Second, U.S. Central Command and the Pentagon are treating the campaign against ISIS as an economy-of-force effort secondary to operations elsewhere in the region. This is particularly true with regard to intelligence, surveillance, and reconnaissance forces, which remain overwhelmingly focused on supporting retrograde operations in Afghanistan. Throughout the anti-ISIS campaign, CENTCOM has used six to ten times as much ISR in Afghanistan as in Iraq/Syria. Without ground units, the responsibility for finding and fixing ISIS targets falls almost exclusively on ISR, but the dearth of such capabilities in Iraq and Syria routinely leaves the CAOC with far fewer targets to strike than aircraft/weapons to strike them. The problem is especially keen when ISIS conducts simultaneous offensive operations in two or more locations, stretching coalition ISR too thin to support all of the most critical requirements.


In Iraq, army and Peshmerga forces will likely continue to retake key terrain around the edges of ISIS-held territory in the coming months, eventually extending government control to much of rural western Iraq. Yet the Iraqi army’s past track record suggests that it is unlikely to fully secure those rural areas or, more important, drive ISIS from Sunni urban centers. Over time, this could lead to strategic stalemate characterized by a chain of ISIS-controlled urban islands surrounded by a sea of contested desert and river-valley lines of communication.

In Syria, ISIS is keeping with its modus operandi of avoiding enemy strength and instead probing for and exploiting areas of weakness. With its Iraq offensive halted and its efforts to destroy the Kobane enclave thwarted, the group is shifting its efforts in two directions: toward Aleppo in order to eliminate the more moderate Syrian opposition, and into southern Syria where it previously had little or no presence. This will likely result in more situations like Kobane, where isolated pockets of resistance struggle to hold on against heavy ISIS attacks. It will also decrease the number of moderate rebel groups as various brigades join ISIS, whether to survive or to ensure they are on the winning side.


ISIS owes its survival to two factors. First, a power vacuum caused by the Assad regime’s retreat from large portions of eastern Syria and the subsequent collapse of Iraqi security forces in the Sunni west of Iraq enabled ISIS to morph from a small, urban terrorist group to a de facto state. Second, the toleration of Sunni populations hostile to government forces allowed ISIS to hold large swaths of territory in both countries with relatively few fighters. These are issues that airpower cannot solve alone.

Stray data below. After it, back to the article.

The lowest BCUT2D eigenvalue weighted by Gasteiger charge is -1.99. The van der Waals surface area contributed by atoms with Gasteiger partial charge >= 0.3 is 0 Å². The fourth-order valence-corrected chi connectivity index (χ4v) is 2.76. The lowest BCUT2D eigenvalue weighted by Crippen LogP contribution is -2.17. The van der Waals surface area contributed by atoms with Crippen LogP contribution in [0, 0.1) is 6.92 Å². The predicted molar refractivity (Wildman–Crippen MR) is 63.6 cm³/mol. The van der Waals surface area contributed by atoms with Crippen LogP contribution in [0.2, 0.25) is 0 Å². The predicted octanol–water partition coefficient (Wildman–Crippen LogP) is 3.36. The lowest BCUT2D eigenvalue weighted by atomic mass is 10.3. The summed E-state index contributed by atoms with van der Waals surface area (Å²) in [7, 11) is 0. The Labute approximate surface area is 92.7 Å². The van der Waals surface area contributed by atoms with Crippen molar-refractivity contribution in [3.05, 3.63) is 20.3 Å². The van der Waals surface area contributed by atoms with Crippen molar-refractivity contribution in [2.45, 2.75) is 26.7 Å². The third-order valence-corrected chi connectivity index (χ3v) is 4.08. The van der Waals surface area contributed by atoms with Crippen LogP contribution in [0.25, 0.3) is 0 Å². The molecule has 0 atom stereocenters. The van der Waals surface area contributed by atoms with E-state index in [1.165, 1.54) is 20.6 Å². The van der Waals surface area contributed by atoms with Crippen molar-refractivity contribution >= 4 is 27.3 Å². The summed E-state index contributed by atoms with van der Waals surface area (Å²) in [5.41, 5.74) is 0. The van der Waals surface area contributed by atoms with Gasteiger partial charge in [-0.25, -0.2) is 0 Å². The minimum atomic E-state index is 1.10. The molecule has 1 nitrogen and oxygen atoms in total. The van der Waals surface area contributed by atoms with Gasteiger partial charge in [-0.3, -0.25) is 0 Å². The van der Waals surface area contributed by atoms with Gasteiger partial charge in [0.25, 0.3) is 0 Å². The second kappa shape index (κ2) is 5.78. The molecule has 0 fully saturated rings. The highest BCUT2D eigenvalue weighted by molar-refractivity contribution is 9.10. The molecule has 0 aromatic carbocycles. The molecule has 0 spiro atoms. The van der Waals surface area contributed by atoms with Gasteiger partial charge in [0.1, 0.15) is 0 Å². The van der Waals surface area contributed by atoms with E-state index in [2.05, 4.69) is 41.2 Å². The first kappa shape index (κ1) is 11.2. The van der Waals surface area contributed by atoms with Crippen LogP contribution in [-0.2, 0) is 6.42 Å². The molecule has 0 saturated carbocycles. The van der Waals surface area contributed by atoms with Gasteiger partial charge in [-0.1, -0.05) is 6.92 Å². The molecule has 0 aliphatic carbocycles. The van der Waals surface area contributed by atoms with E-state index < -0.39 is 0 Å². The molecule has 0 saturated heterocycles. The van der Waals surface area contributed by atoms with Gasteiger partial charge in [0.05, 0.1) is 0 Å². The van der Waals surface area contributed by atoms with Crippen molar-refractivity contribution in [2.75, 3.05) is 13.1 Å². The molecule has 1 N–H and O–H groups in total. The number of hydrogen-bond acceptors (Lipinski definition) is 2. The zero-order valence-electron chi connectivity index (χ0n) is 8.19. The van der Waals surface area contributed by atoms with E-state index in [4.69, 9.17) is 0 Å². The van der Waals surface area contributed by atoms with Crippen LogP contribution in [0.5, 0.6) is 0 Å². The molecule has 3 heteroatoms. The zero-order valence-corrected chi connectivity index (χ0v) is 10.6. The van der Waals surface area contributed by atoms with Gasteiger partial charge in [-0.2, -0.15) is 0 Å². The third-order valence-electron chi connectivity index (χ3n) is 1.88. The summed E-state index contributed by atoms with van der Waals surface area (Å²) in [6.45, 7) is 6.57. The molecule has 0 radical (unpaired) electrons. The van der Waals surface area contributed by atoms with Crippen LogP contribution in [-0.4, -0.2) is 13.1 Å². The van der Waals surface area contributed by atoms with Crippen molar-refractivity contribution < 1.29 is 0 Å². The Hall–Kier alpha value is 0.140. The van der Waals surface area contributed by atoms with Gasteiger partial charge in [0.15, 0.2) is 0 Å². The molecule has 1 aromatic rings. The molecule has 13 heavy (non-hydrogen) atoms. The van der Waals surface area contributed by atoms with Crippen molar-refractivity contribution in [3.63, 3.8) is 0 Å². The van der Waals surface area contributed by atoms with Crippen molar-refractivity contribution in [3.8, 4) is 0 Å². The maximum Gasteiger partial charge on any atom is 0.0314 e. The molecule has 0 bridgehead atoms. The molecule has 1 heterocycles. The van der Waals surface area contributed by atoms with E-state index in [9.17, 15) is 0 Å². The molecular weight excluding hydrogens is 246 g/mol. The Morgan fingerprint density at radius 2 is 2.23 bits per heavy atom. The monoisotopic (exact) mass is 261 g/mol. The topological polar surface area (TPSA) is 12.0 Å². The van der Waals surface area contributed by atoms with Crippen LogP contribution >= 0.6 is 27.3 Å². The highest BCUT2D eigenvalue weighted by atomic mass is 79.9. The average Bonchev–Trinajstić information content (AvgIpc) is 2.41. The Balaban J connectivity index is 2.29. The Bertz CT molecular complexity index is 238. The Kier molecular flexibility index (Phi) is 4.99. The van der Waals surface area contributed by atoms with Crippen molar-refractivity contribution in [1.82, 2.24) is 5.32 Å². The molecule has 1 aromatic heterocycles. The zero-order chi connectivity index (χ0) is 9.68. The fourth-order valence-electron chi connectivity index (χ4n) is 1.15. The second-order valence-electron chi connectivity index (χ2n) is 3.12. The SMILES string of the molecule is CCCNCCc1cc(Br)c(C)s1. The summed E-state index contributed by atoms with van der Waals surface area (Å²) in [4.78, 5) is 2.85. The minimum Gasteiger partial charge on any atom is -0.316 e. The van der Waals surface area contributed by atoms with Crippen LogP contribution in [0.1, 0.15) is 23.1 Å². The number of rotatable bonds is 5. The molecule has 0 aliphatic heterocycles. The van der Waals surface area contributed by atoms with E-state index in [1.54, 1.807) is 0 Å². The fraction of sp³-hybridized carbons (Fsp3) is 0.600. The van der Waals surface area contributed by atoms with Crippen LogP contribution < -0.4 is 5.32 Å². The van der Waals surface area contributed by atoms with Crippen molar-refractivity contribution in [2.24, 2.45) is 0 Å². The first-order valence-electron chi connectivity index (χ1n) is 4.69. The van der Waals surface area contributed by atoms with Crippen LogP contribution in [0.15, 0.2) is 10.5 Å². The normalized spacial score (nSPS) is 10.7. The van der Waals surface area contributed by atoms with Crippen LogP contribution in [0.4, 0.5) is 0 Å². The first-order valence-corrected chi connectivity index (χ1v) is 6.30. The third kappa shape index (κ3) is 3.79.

As for reconstituting and reprofessionalizing Iraqi and Kurdish forces and select Syrian rebel forces, the prospects for success are mixed. U.S. efforts along those lines might eventually pay off in Iraq, but only to a limited degree. And such efforts are unlikely to bear significant fruit in Syria anytime soon, at least in part because the number of forces being trained is too small to decisively change the dynamic on the ground.

Additional progress will require patience and the more creative use of airpower. Increasing the number of bombs dropped without increasing ISR and Joint Terminal Attack Controllers (JTACs) would only increase civilian casualties, risking unnecessary strain on the coalition and driving local Sunnis further into the ISIS orbit. Consequently, the first step is to increase ISR on the ground and/or team more JTACs with Iraqi forces.

As described above, killing more ISIS fighters will not eliminate the factors that enabled the group’s rise in the first place. Thus, the coalition campaign should be expanded by stepping up efforts to debunk the group’s image of invincibility among local Sunni populations and exploit its self-defeating tendencies. The longer ISIS controls an area, the more its nihilistic ideology turns the local population against it, as demonstrated by recent tribal revolts in eastern Syria and western Iraq. A successful tribal uprising is the group’s greatest fear, so ISIS fighters tend to quickly crush any such resistance before it can achieve critical mass. If a tribal revolt were to succeed, even locally, it could create a powerful precedent with ripple effects across other ISIS-controlled areas.